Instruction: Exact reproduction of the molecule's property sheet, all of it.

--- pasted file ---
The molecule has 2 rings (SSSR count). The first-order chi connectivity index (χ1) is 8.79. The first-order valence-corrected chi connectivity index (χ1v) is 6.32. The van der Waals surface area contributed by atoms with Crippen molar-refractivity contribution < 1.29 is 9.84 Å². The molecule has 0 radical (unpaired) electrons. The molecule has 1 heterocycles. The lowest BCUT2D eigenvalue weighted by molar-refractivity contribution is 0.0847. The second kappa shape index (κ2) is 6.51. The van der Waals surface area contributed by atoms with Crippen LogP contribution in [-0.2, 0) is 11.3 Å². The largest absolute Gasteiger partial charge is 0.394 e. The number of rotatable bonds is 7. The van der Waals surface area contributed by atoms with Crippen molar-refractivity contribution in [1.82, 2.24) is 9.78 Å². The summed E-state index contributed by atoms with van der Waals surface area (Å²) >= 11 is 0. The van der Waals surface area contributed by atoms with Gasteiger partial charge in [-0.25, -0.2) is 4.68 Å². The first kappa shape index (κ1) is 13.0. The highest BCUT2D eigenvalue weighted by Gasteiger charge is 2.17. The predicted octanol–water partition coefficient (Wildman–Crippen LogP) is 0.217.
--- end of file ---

The molecule has 2 rings (SSSR count). The first-order chi connectivity index (χ1) is 8.79. The first-order valence-corrected chi connectivity index (χ1v) is 6.32. The van der Waals surface area contributed by atoms with Crippen molar-refractivity contribution < 1.29 is 9.84 Å². The molecule has 0 radical (unpaired) electrons. The molecule has 1 heterocycles. The lowest BCUT2D eigenvalue weighted by molar-refractivity contribution is 0.0847. The second kappa shape index (κ2) is 6.51. The van der Waals surface area contributed by atoms with Crippen LogP contribution in [-0.2, 0) is 11.3 Å². The largest absolute Gasteiger partial charge is 0.394 e. The number of rotatable bonds is 7. The van der Waals surface area contributed by atoms with Crippen molar-refractivity contribution in [1.82, 2.24) is 9.78 Å². The summed E-state index contributed by atoms with van der Waals surface area (Å²) >= 11 is 0. The van der Waals surface area contributed by atoms with Gasteiger partial charge in [-0.25, -0.2) is 4.68 Å². The first kappa shape index (κ1) is 13.0. The highest BCUT2D eigenvalue weighted by Gasteiger charge is 2.17. The predicted octanol–water partition coefficient (Wildman–Crippen LogP) is 0.217.